Small cap stocks are extremely weak while Macro is improving. What's next for stocks


*Going forward, the market studies on Tuesday will be for members-only.
The S&P is still sitting at its 2018 lows just before the Fed meeting.

Go here to understand our fundamentals-driven long term outlook.
Let’s determine the stock market’s most probable medium term direction by objectively quantifying technical analysis. For reference, here’s the random probability of the U.S. stock market going up on any given day, week, or month.

*Probability ≠ certainty. Past performance ≠ future performance. But if you don’t use the past as a guide, you are walking blindly into the future.

Small caps’ extreme weakness

The small caps Russell 2000 has been extremely weak during the stock market’s current decline. It’s 14 weekly RSI is now very oversold.

Here’s what happened next to the Russell 2000 when its 14 weekly RSI fell under 30 (first case in 1 month).
*Data from 1988 – present

Here’s what happened next to the S&P 500 when the Russell 2000’s 14 weekly RSI fell under 30 (first case in 1 month).
*Data from 1988 – present

As you can see, the stock market tends to bounce 6 months later, even if it does go lower in the short term. It’s also worth noting that:

  1. During bear markets, this often happened AFTER the stock market fell 40%+ and was close to a long term bottom.
  2. During bull markets, this often happened near the bottom of the “big corrections”.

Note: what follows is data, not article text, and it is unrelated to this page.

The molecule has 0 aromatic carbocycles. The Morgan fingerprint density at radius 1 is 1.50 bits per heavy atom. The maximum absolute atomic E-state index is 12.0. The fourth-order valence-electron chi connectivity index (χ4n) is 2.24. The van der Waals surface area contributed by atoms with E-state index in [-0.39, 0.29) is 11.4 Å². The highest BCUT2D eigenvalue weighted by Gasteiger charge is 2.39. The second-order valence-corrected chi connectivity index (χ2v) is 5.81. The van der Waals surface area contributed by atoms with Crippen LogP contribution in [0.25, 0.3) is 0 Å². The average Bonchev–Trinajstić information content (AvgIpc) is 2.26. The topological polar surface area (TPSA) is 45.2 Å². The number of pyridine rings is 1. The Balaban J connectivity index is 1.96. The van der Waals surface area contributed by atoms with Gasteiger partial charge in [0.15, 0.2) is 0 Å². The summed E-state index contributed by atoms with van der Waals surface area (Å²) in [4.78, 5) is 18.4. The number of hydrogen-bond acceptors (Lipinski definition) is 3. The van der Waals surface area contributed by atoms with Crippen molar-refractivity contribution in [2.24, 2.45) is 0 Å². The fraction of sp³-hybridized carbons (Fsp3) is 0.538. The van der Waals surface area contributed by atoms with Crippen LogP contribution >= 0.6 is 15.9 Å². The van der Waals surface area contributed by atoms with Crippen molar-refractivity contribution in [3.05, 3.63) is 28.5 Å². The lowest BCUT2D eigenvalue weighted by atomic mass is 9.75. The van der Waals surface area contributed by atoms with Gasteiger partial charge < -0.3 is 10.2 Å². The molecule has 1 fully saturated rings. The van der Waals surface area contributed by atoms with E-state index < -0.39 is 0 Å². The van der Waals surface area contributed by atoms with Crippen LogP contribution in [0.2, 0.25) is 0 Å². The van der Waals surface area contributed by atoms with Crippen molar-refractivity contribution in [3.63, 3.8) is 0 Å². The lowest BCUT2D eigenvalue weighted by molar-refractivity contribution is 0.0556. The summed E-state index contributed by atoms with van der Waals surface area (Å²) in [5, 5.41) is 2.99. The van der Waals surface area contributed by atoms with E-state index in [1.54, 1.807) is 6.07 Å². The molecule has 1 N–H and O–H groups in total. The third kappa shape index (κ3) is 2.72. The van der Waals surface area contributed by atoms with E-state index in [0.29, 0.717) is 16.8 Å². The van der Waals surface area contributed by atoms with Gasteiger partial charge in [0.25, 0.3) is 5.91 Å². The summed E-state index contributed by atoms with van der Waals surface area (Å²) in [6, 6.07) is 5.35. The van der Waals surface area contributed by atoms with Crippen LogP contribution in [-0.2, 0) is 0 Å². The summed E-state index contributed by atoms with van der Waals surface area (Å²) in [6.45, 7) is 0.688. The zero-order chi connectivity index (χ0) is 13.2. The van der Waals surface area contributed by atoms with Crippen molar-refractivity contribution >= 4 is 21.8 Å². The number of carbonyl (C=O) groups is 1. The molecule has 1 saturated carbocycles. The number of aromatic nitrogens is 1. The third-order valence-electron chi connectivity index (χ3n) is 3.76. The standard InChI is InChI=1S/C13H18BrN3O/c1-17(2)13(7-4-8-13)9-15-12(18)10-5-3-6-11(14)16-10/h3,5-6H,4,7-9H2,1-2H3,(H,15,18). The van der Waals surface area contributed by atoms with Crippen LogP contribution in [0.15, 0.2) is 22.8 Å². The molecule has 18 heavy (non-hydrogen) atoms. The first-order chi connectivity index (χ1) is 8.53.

Dow

The Dow’s 3 month rate-of-change is now at -10%, putting the current decline on-par with the February 2018 decline and the February 2016 decline.
Does this mean that the stock market’s bottom is in?

Here’s what happened next to the Dow when its 3 month rate-of-change fell below -10% for the first time in 3 months, while within 20% of a 1 year high.
*Data from 1900 – present

As you can see, the Dow’s forward returns are no different from random on any time scale. This is neither consistently bullish nor bearish for stocks.

Breadth

Breadth is very weak right now, with less than 26% of the S&P 500 stocks below their 200 dma. Traditional technical analysis sees this as a bullish “oversold” sign.
Is it?

Here’s what happened next to the S&P when the % of stocks above their 20 dma fell below 26% (first case in 1 month)
*Data from 2004 – present

As you can see, the short term is slightly bearish, while 3 months later is slightly bullish.

Gold

Gold has been rising during the stock market’s current decline, and will probably soon “breakout” above its 200 dma. Traditional technical analysis states that such breakouts are bullish for gold.
Is this true?

Here’s what happened next to gold when it broke out above its 200 dma for the first time in 6 months (i.e. the first uptrend after a LONG downtrend).
*Data from 1974 – present

As you can see, gold’s breakout can continue for a while (2 weeks), but the returns after that are bearish. Such long downtrends (periods of time in which gold is below its 200 dma) are abnormal. Long gold downtrends typically happen during precious metals bear markets.

XLE and oil

Among the hardest hit sectors during the stock market’s current decline are oil and XLE (energy stocks). The decline in XLE partially explains the Russell 2000’s weakness (a lot of energy stocks are small cap).


XLE is now more than -17% below its 200 dma, and oil is now more than -29% below its 200 dma.
Here’s what happened next to XLE when it fell to more than -17% below its 200 dma (first case in 3 months)